John Montague

Forge by John Montague

Within ‘Forge’ Montague explores themes of farm life, creation, and labour. He creates a peaceful, contemplative mood that asks the reader to explore the spaces he has described and consider the meaning of the verb to forge. 

Forge by John Montague


Summary of Forge

Forge’ by John Montague is a short poem that depicts a commonplace scene that includes a horse, a forge, a worker, and the speaker himself. 

The poem takes the reader through a sense-based description of the land, the tools that are used to work it, as well as the animals who labour there. Montague focuses on one labourer fixing a new shoe to a horse’s foot and then expands out to describe the forge, the sound of the bellows in the chimney, and his speaker’s presence. 


Structure and Poetic Techniques

‘Forge’ by John Montague is a five stanza poem that’s separated into sets of three lines, known as quatrains. These quatrains do not follow a specific rhyme scheme or metrical pattern, but there are examples of rhyme and half-rhyme in the poem. The latter, half-rhyme, also known as slant or partial rhyme, is seen through the repetition of assonance or consonance. This means that either a vowel or consonant sound is reused within one line or multiple lines of verse. For example, “whole” and “harrow” in the first stanza and “hoof” and “wood” in the second and third stanzas. 

Montague also makes use of several other poetic techniques. These include alliteration, enjambment, and anaphora. The first, alliteration, occurs when words are used in succession, or at least appear close together, and begin with the same letter. For example, “sang” and “seeping” in the third stanza and “dead” and “dented” in the first. 

Anaphora is the repetition of a word or phrase at the beginning of multiple lines, usually in succession. The first stanza is a great example. Here, the poet starts each line with the word “The”. 

Another important technique commonly used in poetry is enjambment. It occurs when a line is cut off before its natural stopping point. Enjambment forces a reader down to the next line, and the next, quickly. One has to move forward in order to comfortably resolve a phrase or sentence. This is one of the most important techniques in the poem, seen numerous times. For instance, the transitions between lines one and two of the second stanza and one, two, and three of the fifth. 


Analysis of Forge 

Stanza One 

In the first stanza of ‘Forge’ the poet begins by making three statements, all of which begin with the word “The”. By using anaphora in these lines, he creates a list of features. He speaks on the smell of the shed, the look of the “harrow,” and the “pathos” of the donkey’s shoes. The first line refers to a shed, somewhere the speaker or those around him store what they need to work the fields. It has the smell of “dead iron”. A visitor can detect the history of the place through its scent.

Next, the word “harrow”. It refers to an implement dragged across the land to break up soil and cover seeds. It has “dented teeth”. Again, the speaker is alluding to history and work. Workers have used the harrow many times over a number of years.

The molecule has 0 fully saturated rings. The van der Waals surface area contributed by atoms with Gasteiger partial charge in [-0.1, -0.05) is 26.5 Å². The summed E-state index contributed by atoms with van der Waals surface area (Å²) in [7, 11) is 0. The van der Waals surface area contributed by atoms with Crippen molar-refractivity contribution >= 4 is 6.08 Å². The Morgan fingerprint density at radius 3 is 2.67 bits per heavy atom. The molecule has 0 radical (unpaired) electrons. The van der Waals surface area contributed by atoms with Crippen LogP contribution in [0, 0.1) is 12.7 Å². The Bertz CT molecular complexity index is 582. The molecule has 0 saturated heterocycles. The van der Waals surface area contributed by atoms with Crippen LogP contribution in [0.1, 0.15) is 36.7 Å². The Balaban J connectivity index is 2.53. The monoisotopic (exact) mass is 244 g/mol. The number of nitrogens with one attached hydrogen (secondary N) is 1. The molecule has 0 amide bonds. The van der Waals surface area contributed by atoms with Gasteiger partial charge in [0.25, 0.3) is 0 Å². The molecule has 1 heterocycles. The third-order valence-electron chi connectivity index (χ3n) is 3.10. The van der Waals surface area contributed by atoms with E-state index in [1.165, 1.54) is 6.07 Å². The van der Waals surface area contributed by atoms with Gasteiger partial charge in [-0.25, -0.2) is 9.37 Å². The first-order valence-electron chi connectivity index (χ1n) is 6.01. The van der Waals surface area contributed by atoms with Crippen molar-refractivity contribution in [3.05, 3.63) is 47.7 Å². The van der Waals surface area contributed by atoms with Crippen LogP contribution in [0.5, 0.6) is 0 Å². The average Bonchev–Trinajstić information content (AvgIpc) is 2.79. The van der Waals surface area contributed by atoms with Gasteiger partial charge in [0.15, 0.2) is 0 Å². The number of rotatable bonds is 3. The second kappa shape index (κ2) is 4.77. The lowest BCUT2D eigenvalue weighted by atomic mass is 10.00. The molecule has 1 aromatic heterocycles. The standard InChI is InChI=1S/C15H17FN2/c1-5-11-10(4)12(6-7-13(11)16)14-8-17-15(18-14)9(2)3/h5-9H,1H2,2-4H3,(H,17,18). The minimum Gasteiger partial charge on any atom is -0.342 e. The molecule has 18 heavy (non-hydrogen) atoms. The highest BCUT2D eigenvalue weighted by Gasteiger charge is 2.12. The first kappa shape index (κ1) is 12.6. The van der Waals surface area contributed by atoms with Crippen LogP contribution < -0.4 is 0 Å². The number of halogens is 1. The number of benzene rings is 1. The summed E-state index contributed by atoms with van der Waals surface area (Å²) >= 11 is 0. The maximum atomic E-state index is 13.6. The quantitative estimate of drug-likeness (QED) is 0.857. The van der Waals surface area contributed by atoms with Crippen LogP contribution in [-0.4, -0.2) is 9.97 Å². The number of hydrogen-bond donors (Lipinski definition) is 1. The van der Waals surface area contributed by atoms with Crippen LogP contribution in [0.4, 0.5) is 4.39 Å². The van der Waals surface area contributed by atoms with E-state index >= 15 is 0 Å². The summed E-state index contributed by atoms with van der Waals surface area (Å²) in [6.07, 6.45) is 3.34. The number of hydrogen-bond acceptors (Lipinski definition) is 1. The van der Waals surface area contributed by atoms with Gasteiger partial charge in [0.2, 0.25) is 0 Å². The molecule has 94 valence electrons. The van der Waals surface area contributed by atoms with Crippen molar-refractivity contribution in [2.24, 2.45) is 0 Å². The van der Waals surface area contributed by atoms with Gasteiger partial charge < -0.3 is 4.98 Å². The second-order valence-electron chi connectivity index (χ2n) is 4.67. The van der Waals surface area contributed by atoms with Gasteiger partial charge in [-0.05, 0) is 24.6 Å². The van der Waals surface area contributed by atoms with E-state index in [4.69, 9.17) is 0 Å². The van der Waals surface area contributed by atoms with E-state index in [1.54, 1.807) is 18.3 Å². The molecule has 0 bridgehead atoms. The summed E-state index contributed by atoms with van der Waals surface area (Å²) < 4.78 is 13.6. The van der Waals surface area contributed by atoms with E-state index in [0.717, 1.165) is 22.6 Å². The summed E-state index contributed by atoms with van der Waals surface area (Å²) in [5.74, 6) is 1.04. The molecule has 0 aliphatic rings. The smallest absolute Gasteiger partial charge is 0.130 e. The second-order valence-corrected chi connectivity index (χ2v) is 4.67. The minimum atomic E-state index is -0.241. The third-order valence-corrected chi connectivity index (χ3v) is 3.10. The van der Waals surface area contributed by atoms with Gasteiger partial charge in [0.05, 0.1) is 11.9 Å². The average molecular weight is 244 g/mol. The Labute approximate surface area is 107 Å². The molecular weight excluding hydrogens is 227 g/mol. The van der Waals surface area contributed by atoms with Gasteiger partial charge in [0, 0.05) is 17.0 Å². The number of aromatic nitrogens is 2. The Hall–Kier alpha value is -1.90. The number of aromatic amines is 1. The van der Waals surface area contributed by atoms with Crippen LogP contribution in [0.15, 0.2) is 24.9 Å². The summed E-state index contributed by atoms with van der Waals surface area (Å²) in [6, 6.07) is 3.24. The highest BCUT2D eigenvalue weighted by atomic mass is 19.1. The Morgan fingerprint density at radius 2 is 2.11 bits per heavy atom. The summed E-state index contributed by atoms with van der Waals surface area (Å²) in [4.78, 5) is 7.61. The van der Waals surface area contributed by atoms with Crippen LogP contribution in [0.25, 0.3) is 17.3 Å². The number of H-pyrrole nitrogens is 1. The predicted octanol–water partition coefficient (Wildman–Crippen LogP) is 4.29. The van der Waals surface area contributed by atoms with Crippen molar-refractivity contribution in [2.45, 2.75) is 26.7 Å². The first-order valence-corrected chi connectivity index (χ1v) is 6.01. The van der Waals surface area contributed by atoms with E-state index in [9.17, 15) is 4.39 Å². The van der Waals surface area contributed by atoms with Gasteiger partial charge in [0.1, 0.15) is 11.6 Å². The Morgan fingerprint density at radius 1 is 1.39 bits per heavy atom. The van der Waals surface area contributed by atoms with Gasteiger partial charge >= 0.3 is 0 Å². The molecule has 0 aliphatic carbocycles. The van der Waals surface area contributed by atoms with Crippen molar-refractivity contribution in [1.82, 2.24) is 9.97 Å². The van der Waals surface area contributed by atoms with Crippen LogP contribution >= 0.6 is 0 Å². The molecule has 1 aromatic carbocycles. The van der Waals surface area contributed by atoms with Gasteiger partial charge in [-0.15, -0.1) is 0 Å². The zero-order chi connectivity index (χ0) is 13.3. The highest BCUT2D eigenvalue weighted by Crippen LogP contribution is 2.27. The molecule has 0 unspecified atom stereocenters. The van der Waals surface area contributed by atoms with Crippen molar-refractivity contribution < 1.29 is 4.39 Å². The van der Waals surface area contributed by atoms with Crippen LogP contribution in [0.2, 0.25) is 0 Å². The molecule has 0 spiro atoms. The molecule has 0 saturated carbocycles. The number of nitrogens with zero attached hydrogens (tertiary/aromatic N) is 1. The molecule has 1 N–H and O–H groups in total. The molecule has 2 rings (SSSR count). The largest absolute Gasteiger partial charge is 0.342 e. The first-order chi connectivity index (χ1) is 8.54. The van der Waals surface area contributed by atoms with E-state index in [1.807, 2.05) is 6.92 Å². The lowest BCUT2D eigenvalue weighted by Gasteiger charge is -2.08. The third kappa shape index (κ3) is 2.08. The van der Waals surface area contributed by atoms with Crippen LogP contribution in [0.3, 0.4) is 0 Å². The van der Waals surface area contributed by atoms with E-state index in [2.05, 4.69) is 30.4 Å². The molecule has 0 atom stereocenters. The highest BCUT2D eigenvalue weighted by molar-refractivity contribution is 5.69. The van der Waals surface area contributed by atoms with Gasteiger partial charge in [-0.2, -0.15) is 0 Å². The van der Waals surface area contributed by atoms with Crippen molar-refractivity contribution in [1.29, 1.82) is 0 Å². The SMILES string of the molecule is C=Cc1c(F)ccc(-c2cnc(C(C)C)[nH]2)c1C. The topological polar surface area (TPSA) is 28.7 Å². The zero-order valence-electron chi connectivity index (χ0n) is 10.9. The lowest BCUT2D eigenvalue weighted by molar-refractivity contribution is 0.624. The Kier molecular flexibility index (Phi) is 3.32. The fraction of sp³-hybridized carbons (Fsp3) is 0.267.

Last, there is the donkey. Its shoes have a “feminine pathos”. Montague juxtaposed this complex phrase against the simplicity of what it is describing. In this case, the shoes evoke pity of a feminine kind. 


Stanza Two 

Next, in the second stanza of ‘Forge,’ the poet turns to describe a horse—a Clysdale. This creature is “fretful” and big. Its feelings and reactions can be interpreted through its dilated nostrils. Rather than working at this moment, the horse is getting fitted with a new shoe. Montague enjambed the third line of the stanza. It takes a reader down to the first line of the third stanza to finish the phrase and find out what’s happening. 


Stanza Three 

It turns out that a labourer is holding onto the horse’s foot, “wrestling it” to calmness in his apron. Through the use of caesura, the next phrases come quickly. A reader finds out that he’s shearing “the pith” from the bottom of the horse’s hoof to get it to the right shape. The pieces fall like “wood-chips” to the ground. 


Stanza Four 

Montague expands the scene in the fourth stanza of ‘Forge,’. Now, the speaker describes a sound, that of the bellow, ringing out in the “tall chimney”. Here, the reader finally gets a look at the forge that’s referenced in the title and alluded to throughout the previous three tercets. The forge is personified, as is the metal that it wakes. 

Additionally, the speaker brings himself, through the first-person narrative perspective, into the poem. Montague uses enjambment again to transition into the final stanza. 


Stanza Five 

In the last three lines of ‘Forge,’ the speaker brings the reader back to the “curve” of the horse’s foot and the shape of the metal. As the sound rang out, the speaker described how he was “slowly / beaten to a matching curve”. He is being transformed, as is the horse, the land, and any metal in the space. Montague emphasized this in the final line with the reference to “the verb to forge”. 

By concluding the poem this way, and putting “to forge” in italics, the poet is asking the reader to consider the various ways the verb can be used. He is interested in its implementation in regards to the metal, the land, and his own presence and state of being. 

Discover the Essential Secrets

of Poetry

Sign up to unveil the best kept secrets in poetry,

brought to you by the experts

Emma Baldwin Poetry Expert
Emma graduated from East Carolina University with a BA in English, minor in Creative Writing, BFA in Fine Art, and BA in Art Histories. Literature is one of her greatest passions which she pursues through analyzing poetry on Poem Analysis.
Notify of

Inline Feedbacks
View all comments
Share via
Copy link
Powered by Social Snap